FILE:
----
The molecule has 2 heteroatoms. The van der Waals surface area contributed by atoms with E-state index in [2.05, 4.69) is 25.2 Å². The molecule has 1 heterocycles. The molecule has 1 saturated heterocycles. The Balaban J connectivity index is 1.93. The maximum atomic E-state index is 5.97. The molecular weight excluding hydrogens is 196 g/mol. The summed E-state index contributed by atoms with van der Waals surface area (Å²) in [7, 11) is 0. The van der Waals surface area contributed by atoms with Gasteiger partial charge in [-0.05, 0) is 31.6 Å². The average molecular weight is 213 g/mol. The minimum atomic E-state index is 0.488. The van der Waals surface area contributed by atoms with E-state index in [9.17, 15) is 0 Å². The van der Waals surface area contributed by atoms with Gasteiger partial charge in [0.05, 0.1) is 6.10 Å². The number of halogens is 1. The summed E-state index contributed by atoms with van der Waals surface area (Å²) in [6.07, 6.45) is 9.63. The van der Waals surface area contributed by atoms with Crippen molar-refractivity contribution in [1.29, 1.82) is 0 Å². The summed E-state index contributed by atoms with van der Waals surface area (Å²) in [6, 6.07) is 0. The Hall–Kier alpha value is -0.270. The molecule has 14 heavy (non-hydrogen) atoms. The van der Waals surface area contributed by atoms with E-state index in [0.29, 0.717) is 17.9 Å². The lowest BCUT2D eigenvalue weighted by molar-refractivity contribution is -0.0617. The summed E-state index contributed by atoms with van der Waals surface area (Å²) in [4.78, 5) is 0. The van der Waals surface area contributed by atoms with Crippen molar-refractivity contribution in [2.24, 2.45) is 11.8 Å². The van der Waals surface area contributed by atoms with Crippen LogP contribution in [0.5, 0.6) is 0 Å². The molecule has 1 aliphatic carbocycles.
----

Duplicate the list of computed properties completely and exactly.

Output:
The molecule has 2 heteroatoms. The van der Waals surface area contributed by atoms with E-state index in [2.05, 4.69) is 25.2 Å². The molecule has 1 heterocycles. The molecule has 1 saturated heterocycles. The Balaban J connectivity index is 1.93. The maximum atomic E-state index is 5.97. The molecular weight excluding hydrogens is 196 g/mol. The summed E-state index contributed by atoms with van der Waals surface area (Å²) in [7, 11) is 0. The van der Waals surface area contributed by atoms with Gasteiger partial charge in [-0.05, 0) is 31.6 Å². The average molecular weight is 213 g/mol. The minimum atomic E-state index is 0.488. The van der Waals surface area contributed by atoms with E-state index in [9.17, 15) is 0 Å². The van der Waals surface area contributed by atoms with Gasteiger partial charge in [0.05, 0.1) is 6.10 Å². The number of halogens is 1. The summed E-state index contributed by atoms with van der Waals surface area (Å²) in [6.07, 6.45) is 9.63. The van der Waals surface area contributed by atoms with Crippen molar-refractivity contribution in [1.29, 1.82) is 0 Å². The summed E-state index contributed by atoms with van der Waals surface area (Å²) in [6, 6.07) is 0. The Hall–Kier alpha value is -0.270. The molecule has 14 heavy (non-hydrogen) atoms. The van der Waals surface area contributed by atoms with E-state index in [0.29, 0.717) is 17.9 Å². The lowest BCUT2D eigenvalue weighted by molar-refractivity contribution is -0.0617. The summed E-state index contributed by atoms with van der Waals surface area (Å²) in [4.78, 5) is 0. The van der Waals surface area contributed by atoms with Crippen molar-refractivity contribution in [2.24, 2.45) is 11.8 Å². The van der Waals surface area contributed by atoms with Crippen LogP contribution in [0.5, 0.6) is 0 Å². The molecule has 1 aliphatic carbocycles.